Mako Robotic Arm TKR ONE WEEK
Therapy started this morning and I was looking forward to getting an opinion about my progress from "Alex." Since the rough 3-hour ride home from the hospital, I had doubted myself in terms of whether or not the Mako robotic arm was worth going to such lengths. But now I am happy I did it, since Alex pronounced me at the top in terms of one-week progress, with only one other person having done this. I could tell he was genuinely impressed, and he also had worked at our local large orthopedic group, so he has seen plenty of knee replacements. Like me, Alex veers away from competition and from creating too much inflammation and swelling through painful exercises, instead saying push it slowly several times during the day and make steady if not linear progress. He did not want to take off the thick bandage and pad at the knee so could not get accurate measurements, but he eyeballed it from several angles. As many of you have mentioned, he also said strength training can wait a while longer.
Next week I will be able to see the scar, how long it is, and in general how things look once the stitches are removed. Although I have nothing to compare it with, the Mako right now seems to have been a good decision. I should also mention that I don't have any real pain when pushing the ROM, so maybe that is the nerve ablation kicking in?
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In this limited instance, I’m reassured that you had to suffer like the rest of us. With no Mako. And no ablation. Some things just simply hurt. A lot. But they’ll pass.
@contentandwell : briefly: You and perhaps someone else mentioned that ibuprofen is as effective as opioids for pain control. This is an urban legend, let me assure you. Ibuprofen, as well as any strength tylenol, or aspirin, merely put useless chemicals in my system. Aleve (used to use Celebrex on occasion) works to some extent, almost to the same extent that Oxycodone does. I just sort of found out by other people on this post that I probably never started out with the proper high dose of 10 mg, so I was semi-content with 5 mg, and gave up on it way to soon. Will remember this for my next (yeah, right, not happening) TKR.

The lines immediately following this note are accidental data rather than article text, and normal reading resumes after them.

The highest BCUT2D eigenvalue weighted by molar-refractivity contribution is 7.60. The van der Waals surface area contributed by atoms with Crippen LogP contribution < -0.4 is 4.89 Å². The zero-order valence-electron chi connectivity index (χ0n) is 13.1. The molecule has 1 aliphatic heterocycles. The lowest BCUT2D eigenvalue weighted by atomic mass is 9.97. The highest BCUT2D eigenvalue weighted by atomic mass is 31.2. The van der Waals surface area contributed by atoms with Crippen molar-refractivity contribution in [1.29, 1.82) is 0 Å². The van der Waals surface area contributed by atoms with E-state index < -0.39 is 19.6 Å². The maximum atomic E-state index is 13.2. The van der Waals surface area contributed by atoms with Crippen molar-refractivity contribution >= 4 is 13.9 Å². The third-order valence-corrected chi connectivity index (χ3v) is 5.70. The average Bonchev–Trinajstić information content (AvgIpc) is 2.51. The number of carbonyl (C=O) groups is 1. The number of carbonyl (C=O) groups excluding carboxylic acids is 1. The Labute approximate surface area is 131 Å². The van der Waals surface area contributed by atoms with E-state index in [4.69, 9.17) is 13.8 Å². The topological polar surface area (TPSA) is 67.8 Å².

@ellerbracke I'm not posting on Mako and nerve ablation (which itself was very painful) to gain bragging rights on doing something faster or better or with less pain, so I am surprised that you proclaim yourself reassured that I had to suffer like everyone else. Knee replacement surgery is evolving and hopefully that evolution will mean less pain for all of us, as well as better and longer-lasting results. It seems that individual differences in pain perception and also uncontrollable things such as surgeon skill are as important as anything. My goal is to keep a record that is public and can be viewed by anyone who will be undergoing this process, so they can evaluate and make good decisions on their own. Instead of going to my local orthopedic center, which swears by Zimmer knees (no robotic arm), I decided to try Mako to see if it would help the ardous recovery process. I will have no way of knowing how different it would have been to go the traditional route, but as @debbraw has posted, she did one knee the traditional way and one with Mako, finding clear better results with Mako.